3. Continuing the International Tribunal on Hurricanes Katrina and Rita campaign for Internally Displaced Person (IDP) status recognition and Reparations via our international petition drive and corresponding legal appeals (visit for more details).

4. Continuing to build the Reconstruction Assembly, which will be the second Survivors Assembly, to reflect on the lessons of the past two years of struggle and consolidate the Reconstruction Movement (the First Survivors Assembly was held in Jackson, Mississippi on December 8th and 9th, 2005 and produced the fundamental demands that have driven the Gulf Coast Reconstruction Movement).

Revolutionaries in the Reconstruction Movement are calling on revolutionaries throughout the world to stand with us and help us advance these initiatives. The struggle in New Orleans and the Gulf Coast to reverse the ethnic cleansing of New Afrikan peoples is critical to stopping not only the advance of neo-liberalism globally, but of halting the consolidation of the avaricious neo-conservative faction of the US bourgeoisie, and its mission to maintain the hegemonic position of US imperialism at all costs.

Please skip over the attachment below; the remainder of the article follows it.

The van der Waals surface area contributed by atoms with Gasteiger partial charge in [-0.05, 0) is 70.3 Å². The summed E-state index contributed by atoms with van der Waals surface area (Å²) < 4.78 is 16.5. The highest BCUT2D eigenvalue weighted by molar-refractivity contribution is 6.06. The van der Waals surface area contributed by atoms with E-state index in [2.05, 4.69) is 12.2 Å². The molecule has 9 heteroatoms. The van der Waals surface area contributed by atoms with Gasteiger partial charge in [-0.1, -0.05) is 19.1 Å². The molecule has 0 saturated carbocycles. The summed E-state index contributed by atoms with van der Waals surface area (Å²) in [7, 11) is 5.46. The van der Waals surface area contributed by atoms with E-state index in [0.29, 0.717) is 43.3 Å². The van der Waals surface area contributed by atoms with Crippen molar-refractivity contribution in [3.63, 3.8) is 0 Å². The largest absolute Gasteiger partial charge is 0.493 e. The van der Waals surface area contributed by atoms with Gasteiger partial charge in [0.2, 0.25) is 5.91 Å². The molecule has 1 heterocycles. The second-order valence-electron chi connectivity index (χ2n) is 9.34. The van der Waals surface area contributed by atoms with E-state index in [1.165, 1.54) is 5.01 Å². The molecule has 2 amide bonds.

New Afrikans in the Gulf Coast, by constituting virtually half of this regions electorate since the demise of US apartheid a mere 40 years ago, have been and are, the only determined and consistent opposition to the advance of this ruling class faction via the electoral victories of the Republic Party (which in no way should be viewed as an endorsement of the Democratic Party).

Should the right of return be denied New Afrikans in this region, it is likely that the strategic gains attained by the neo-conservatives via the Bush regime will be consolidated for at least the next twenty-five to forty years.

If we as revolutionaries intend to stop the ceaseless wars of imperialist aggression that this faction is clearly willing to engage, then we must not allow the right of return to be denied to New Afrikans in the Gulf Coast.

For information on how to get and stay involved visit or or
You can also email

In Unity and Struggle,
Kali Akuno
National Organizer, Malcolm X Grassroots Movement
Coalition to Stop the Demolitions
Sunday, January 26, 2008